So you’ve received a breach notification from a supplier and have limited information about what’s happened,. You have limited time to determine whether you need to notify regulators / affected organisations and individuals and make those notifications. Your communications team might be telling you to begin talking to your customers as soon as you can, your directors might be hoping to wait for more details before they make a decision, your IT team might be telling you that they can’t do anything to help, because all their incident response planning related to breaches of the system they can access.

Sometimes, irrespective of how little information a business has received about a breach from its supplier, it will have to notify various third parties of the breach if legally or contractually required.  These third parties might include:

  • regulators such as the ICO, data protection authorities in other EU countries, sector/industry regulators

  • individuals affected by the data breach such as your individual customers and business contacts, users of your site/platform/electronic communications service, your staff

  • organisations affected by the data breach such as your business customers, partners, group companies

  • professional bodies

  • law enforcement authorities

  • bank or credit card companies

Breach notifications might be required under various laws, with businesses in certain sectors potentially having to make notifications under several different regimes.



Under the GDPR, any organisation that becomes aware of a breach involving personal data has to:

  • notify the relevant data protection regulator (such as the ICO) without undue delay and where feasible within 72 hours of becoming aware of it, unless the breach is unlikely to result in a risk to individuals (Art 33)

  • notify the individuals whose personal data was breached (the ‘data subjects’) without undue delay if the breach is likely to result in a high risk to them, unless certain conditions are met (Art 34)

If the breached personal data involves data that the organisation processes as a processor on behalf of other organisations (e.g. business customers), it will have to notify all such organisations (the ‘controllers’) without undue delay (Art 33(1)) – so that they can comply with their own breach notification obligations as controllers under the GDPR.


NIS Regulations

Under the Network and Information Systems Regulations 2018, all ‘operators of an essential service’ have to notify the relevant NIS regulator about any incident which has a significant impact on the continuity of the essential service that it provides, without undue delay and within 72 hours of becoming aware of it (Reg 11).  (The relevant NIS regulator is sector-dependent and set out in the NIS Regulations.)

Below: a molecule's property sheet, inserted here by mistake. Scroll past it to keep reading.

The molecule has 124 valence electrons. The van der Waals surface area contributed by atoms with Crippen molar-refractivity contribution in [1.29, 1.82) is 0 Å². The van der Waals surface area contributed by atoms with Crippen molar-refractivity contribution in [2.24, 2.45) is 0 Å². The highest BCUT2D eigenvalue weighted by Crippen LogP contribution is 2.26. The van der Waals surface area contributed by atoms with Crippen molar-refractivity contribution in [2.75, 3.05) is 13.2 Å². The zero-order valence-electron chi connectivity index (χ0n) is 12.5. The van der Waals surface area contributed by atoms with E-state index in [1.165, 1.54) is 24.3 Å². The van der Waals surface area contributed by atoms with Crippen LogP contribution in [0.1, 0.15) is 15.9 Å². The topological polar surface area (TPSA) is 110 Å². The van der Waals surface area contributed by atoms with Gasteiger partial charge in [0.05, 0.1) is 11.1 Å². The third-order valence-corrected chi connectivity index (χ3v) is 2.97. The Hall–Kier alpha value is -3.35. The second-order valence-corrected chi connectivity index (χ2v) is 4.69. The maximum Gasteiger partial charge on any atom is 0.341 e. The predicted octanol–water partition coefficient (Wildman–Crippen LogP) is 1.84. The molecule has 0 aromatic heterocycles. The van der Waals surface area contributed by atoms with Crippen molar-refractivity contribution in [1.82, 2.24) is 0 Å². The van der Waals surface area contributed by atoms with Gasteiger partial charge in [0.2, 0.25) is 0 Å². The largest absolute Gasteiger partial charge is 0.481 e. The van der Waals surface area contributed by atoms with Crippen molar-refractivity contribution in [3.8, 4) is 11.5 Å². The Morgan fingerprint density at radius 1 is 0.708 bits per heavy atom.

Under the Privacy & Electronic Communications Regulations 2003, providers of public electronic communications services have to notify the ICO of incidents affecting the availability, integrity or confidentiality of personal data within 24 hours of detecting a breach.  If the breach is likely to adversely affect the personal data or privacy of subscribers or users, the service provider must also notify that breach to the subscribers or users concerned without undue delay.


eIDAS Regulation

Under the Electronic Identification and Trust Services for Electronic Transactions Regulation 2016, UK trust service providers have to report any breach of security or loss of integrity that has a significant impact on the trust service or on the personal data maintained within it to the ICO within 24 hours.


Sector-specific regulations

Certain sectors such as financial services and healthcare may have additional breach reporting obligations under sector-specific regulations.


Criminal law

If the data breach involved a criminal act, the police and/or other law enforcement authorities would need to be informed.

Breach notifications may also be required under contracts your business has with various third parties.

Contracts with business customers often contain enhanced breach notification obligations, such as 24-hour reporting deadlines, reporting suspected as well as confirmed breaches and breaches affecting your or your suppliers’ systems, even if the customer’s data hasn’t been breached.

Insurers may require that they be notified of a data breach within a given timeframe if they are insuring against this risk, or that law enforcement authorities are notified of any crime involved in the breach.



Clayden Law has teamed up with technical expert, Emma Osborn. and over the next few months we will provide some back-to-basics analysis of the technical, legal and data protection issues surrounding cybersecurity, aimed at organisations’ non-technical decision-makers. Together, we’ll be highlighting key cybersecurity and data privacy fundamentals and looking at the interplay between law and practice in this area. For more information, click here


Please be aware that these notes have been compiled for general guidance only and should not be considered as specific legal or technical advice.

Piers Clayden,

Solicitor & Director, ClaydenLaw

© ClaydenLaw 2018